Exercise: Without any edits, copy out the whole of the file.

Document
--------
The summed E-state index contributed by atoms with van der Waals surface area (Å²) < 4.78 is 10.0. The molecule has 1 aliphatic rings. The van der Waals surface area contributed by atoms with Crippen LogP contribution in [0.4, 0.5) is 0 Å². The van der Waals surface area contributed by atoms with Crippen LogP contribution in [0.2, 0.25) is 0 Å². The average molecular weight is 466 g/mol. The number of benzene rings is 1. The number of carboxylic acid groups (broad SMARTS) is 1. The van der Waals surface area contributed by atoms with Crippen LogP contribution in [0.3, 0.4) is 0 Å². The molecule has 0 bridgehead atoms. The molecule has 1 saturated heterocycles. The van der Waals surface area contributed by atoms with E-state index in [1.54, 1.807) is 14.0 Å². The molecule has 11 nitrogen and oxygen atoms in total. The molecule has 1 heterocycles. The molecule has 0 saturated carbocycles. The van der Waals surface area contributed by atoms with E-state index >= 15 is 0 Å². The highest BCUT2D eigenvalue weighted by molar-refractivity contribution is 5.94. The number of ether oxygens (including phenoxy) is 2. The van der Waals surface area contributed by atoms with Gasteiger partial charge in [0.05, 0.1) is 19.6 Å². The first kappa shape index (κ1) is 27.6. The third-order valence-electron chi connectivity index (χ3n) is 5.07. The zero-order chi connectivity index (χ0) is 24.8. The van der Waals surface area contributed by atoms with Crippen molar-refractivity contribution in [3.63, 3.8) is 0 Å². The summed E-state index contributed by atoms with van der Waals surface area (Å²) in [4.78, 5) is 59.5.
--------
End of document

The summed E-state index contributed by atoms with van der Waals surface area (Å²) < 4.78 is 10.0. The molecule has 1 aliphatic rings. The van der Waals surface area contributed by atoms with Crippen LogP contribution in [0.4, 0.5) is 0 Å². The van der Waals surface area contributed by atoms with Crippen LogP contribution in [0.2, 0.25) is 0 Å². The average molecular weight is 466 g/mol. The number of benzene rings is 1. The number of carboxylic acid groups (broad SMARTS) is 1. The van der Waals surface area contributed by atoms with Crippen LogP contribution in [0.3, 0.4) is 0 Å². The molecule has 0 bridgehead atoms. The molecule has 1 saturated heterocycles. The van der Waals surface area contributed by atoms with E-state index in [1.54, 1.807) is 14.0 Å². The molecule has 11 nitrogen and oxygen atoms in total. The molecule has 1 heterocycles. The molecule has 0 saturated carbocycles. The van der Waals surface area contributed by atoms with E-state index >= 15 is 0 Å². The highest BCUT2D eigenvalue weighted by molar-refractivity contribution is 5.94. The number of ether oxygens (including phenoxy) is 2. The van der Waals surface area contributed by atoms with Gasteiger partial charge in [0.05, 0.1) is 19.6 Å². The first kappa shape index (κ1) is 27.6. The third-order valence-electron chi connectivity index (χ3n) is 5.07. The zero-order chi connectivity index (χ0) is 24.8. The van der Waals surface area contributed by atoms with Crippen molar-refractivity contribution in [3.63, 3.8) is 0 Å². The summed E-state index contributed by atoms with van der Waals surface area (Å²) in [4.78, 5) is 59.5.